• Wed. Jun 23rd, 2021

1031 Exchange: Biden Aims to End Real Estate Investment Tax Break

Joe Biden is taking aim at real estate investors used to buying and selling properties without having to pay capital gains taxes.

The U.S. president’s new economic plan calls for abolishing the right to defer certain tax payments on property-investment gains of over $500,000, part of a broader effort to raise taxes on the rich to pay for the expansion of services including free preschool to less-wealthy Americans.

Known as a like-kind or “1031” exchange, the perk allows property investors to roll the proceeds of real estate sales into future purchases without paying capital gains taxes on profits. This deferral process can theoretically continue indefinitely until the investor’s death, and if assets are passed to an heir, the capital gains tax bill is often wiped out.

The strategy was projected to save investors $41.4 billion between 2020 and 2024, according to Congress’s Joint Committee on Taxation. These figures, however, don’t break down how much of this benefit applies to gains greater than $500,000.

QuicktakeHow does the like-kind exchange rule work?

Who will the changes hit?

Exclusively investors in property, such as those who own residential real estate. These can be large investors or small landlords. While the like-kind rule once applied to things like industrial equipment, Congress closed the loophole for most other industries in 2017.

It’s still a much-used tactic in the property industry, including by Donald Trump’s son-in-law, Jared Kushner.

But by far the biggest beneficiaries of the current rules are individuals. According to the JCT figures, this year corporations will benefit to the tune of $2.3 billion while individuals will gain $5.7 billion.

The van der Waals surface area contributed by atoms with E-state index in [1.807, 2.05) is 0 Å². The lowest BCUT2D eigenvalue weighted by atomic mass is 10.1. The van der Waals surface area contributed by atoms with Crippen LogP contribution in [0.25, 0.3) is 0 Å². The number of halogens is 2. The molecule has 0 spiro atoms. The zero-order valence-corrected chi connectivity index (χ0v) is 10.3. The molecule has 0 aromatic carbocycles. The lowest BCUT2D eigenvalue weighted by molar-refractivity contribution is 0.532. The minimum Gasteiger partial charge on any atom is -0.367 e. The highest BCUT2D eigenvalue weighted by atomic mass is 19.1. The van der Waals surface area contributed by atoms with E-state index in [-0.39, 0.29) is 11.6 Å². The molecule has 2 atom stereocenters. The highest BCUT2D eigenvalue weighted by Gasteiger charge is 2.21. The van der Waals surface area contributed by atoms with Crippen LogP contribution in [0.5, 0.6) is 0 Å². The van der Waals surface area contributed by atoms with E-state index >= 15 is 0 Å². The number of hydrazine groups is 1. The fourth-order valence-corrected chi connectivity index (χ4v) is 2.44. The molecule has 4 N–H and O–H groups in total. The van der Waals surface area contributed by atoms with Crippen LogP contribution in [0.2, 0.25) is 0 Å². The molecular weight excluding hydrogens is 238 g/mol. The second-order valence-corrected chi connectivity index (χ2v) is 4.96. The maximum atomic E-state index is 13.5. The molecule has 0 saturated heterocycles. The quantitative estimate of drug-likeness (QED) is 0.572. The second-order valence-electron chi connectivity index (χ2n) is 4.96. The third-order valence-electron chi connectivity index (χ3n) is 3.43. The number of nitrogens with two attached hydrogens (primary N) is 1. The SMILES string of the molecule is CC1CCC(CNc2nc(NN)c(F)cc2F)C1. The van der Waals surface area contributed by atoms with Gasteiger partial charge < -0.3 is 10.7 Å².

Smaller-scale investors won’t be hit by the changes since the provision, sometimes referred to as a 1031 exchange because of its tax code designation, would continue to be allowed for proceeds below $500,000.

Mike Berney is one. The 57-year-old from Hudson County, New Jersey, is the regional director of Liberty Realty. He bought two studio condos in Jersey City for $72,000 in 2004. In 2019, he sold one for $250,000 and in 2020 the other for $255,000. 

Taking into account some refinancing, he netted roughly $140,000 in equity on each, then used the proceeds to buy two condos in Asbury Park and two in Union City. He says the purchases would not have happened without the capital gains break, and he’s skeptical of tweaking the benefit.

“It’s the best way for an individual to build equity,” Berney said. “It’s a shame that the politicians wrongly portray 1031 exchanges as a tax loophole for the wealthy.”

The president’s proposal — called the American Families Plan — also includes a proposal to axe private equity’s most lucrative tax break.

The break treats compensation from carried interest — which for some managers can add up to millions of dollars — like capital gains, which are taxed lower than wages at the top marginal income rate. This break is often tied to property projects.

How controversial is the change?

The tax break has vocal supporters. It’s been part of the U.S. tax code since 1921 and originally covered such situations as when two farmers exchanged livestock. Proponents argue it is a vital tool for small businesses that allows them to upgrade to facilities that better fit their needs without facing big bills.

A 2015 study by academics David C. Ling and Milena Petrova argued removing the tax break could have negative consequences, including reducing liquidity in the market because holding periods would increase.

They also suggested real-estate investment would decrease, property prices would fall in the short-term and rents would rise in the longer term.

What’s the case for reform?